AD #2972 – Autopilot Rated #1 In China; Fisker’s Business Model Inspired by Apple; U.S. Car Market Not Slowing Down

December 4th, 2020 at 11:57am

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Listen to “AD #2972 – Autopilot Rated #1 In China; Fisker’s Business Model Inspired by Apple; U.S. Car Market Not Slowing Down” on Spreaker.

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Runtime: 11:16

0:39 U.S. Car Market Is Not Slowing Down
1:24 Autopilot Rated #1 In China
2:17 Tesla Short Seller Changes Tune
3:32 Daimler Shares Fuel Cell Semi Details
5:13 Volvo Launches Electric Semi-Truck Sales
5:41 Renault & Faurecia Partner on Electronic Parts Repair
6:59 How & Why BMW Acquired Mini
8:23 Fisker’s Business Model Inspired by Apple

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55 Comments to “AD #2972 – Autopilot Rated #1 In China; Fisker’s Business Model Inspired by Apple; U.S. Car Market Not Slowing Down”

  1. RS Says:

    Really enjoy you insights into the movers and shakers of the auto industry – especially those like Sir Alec and his second cousin “once remived”.
    These bio sketches are at least as interesting as the daily news stories. I am sure I am not the only viewer who has noticed that the auto news can be a little thin in this pandemic year.
    Keep up the good work.

  2. RS Says:

    That sb “removed” – before someone rude wants to complain

  3. Buzzerd Says:

    @1 – agreed!, and after a while – sales up, sales down … sales sort of not really down.. yea yea yea what ever.

  4. Larry D. Says:

    2 I am sure that you considered your teachers ‘rude’ every single time (and I bet there were thousands of times) they tried to correct your grammar, syntax and math and make you a literate human being. Talk about biting the hand that feeds you…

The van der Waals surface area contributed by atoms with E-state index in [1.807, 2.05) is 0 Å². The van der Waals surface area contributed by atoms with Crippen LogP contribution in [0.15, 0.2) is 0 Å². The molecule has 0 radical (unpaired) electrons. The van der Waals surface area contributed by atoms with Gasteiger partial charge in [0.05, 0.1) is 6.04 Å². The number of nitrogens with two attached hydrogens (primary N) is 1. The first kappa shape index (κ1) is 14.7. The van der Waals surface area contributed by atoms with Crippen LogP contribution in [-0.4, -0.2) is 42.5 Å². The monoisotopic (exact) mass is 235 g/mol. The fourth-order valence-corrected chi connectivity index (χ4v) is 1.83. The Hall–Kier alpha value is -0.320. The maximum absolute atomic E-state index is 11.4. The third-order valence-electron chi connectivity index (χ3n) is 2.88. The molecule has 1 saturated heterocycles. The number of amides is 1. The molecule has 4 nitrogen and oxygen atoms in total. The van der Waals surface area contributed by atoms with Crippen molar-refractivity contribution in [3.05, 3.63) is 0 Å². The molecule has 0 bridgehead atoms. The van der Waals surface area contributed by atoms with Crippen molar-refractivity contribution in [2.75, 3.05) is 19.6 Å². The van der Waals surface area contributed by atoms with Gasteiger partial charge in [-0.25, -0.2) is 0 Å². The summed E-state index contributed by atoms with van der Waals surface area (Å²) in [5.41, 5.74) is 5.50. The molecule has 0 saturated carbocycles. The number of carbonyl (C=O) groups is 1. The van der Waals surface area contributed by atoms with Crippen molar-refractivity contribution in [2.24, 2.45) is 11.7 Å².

But this is the new norm, in the age of social promotion, ‘new math’ (1+1 is not 2, but whatever makes you happy) and participation trophies.

    Satisfied, you little jerk, or do you want me to try to match you in TRUE rudeness?

  5. Larry D. Says:

    When your… Genesis G80 or whatever is 67 years old, will it look this good? (or will even exist at all?)

  6. Drew Says:

    @4 – Completely uncalled. Shameful. Just shameful.

  7. Lambo2015 Says:

    Fuel cell semi’s? I really find it difficult to see how making this technology work could be better,safer or cheaper than electric. Highly flammable tanks that need to be under 423 degrees F. Just sounds like way to many obstacles are in the way to continue to pursue this technology for vehicles. May very well become a great way to power generators or some other stationary power source but just seems to be the wrong application for a vehicle.

  8. Lambo2015 Says:

    4 Its also the day and age of people being bold enough to type any old thing they feel safely behind their screen, when we all know that same person would hold their tongue in person. Sometimes a good old punch in the mouth is well deserved and teaches people manners where others have failed.

  9. Drew Says:

    @8 – God gave us two ears and one mouth. Wise people use them in the same proportion (I.e., listen more than talk). When it comes to typing a comment on-line, two eyes and one brain need to control ten fingers. Some people do it better than others.

  10. Drew Says:

    @8 – My comment #9 is just expanding on your thought… not criticizing it.

  11. Victor West Says:

    It would be nice if the forum was about the industry and products rather than trading insults.

  12. Kit Gerhart Says:

    Until there is an infinite amount of free electricity to dissociate water into hydrogen and oxygen, I don’t see fuel cell vehicles making much sense. There are four main sources for the commercial production of hydrogen, natural gas, oil, coal, and electrolysis. They account for 48%, 30%, 18% and 4% of the world’s hydrogen production respectively. Fossil fuels are the dominant source of industrial hydrogen. How does it make any sense at all to use hydrogen fuel cells to power vehicles, even if you didn’t have to deal with 10,000 psi tanks, or -423 F thermos bottles?

  13. Kit Gerhart Says:

    6,8,9,10 Exactly

  14. Lambo2015 Says:

    12 Completely agree. Hydrogen doesn’t make any more sense than converting over to EVs if your electrical plant is a coal plant. This mad pursuit of developing a gas alternative needs to make sense and not just start with a alternate source.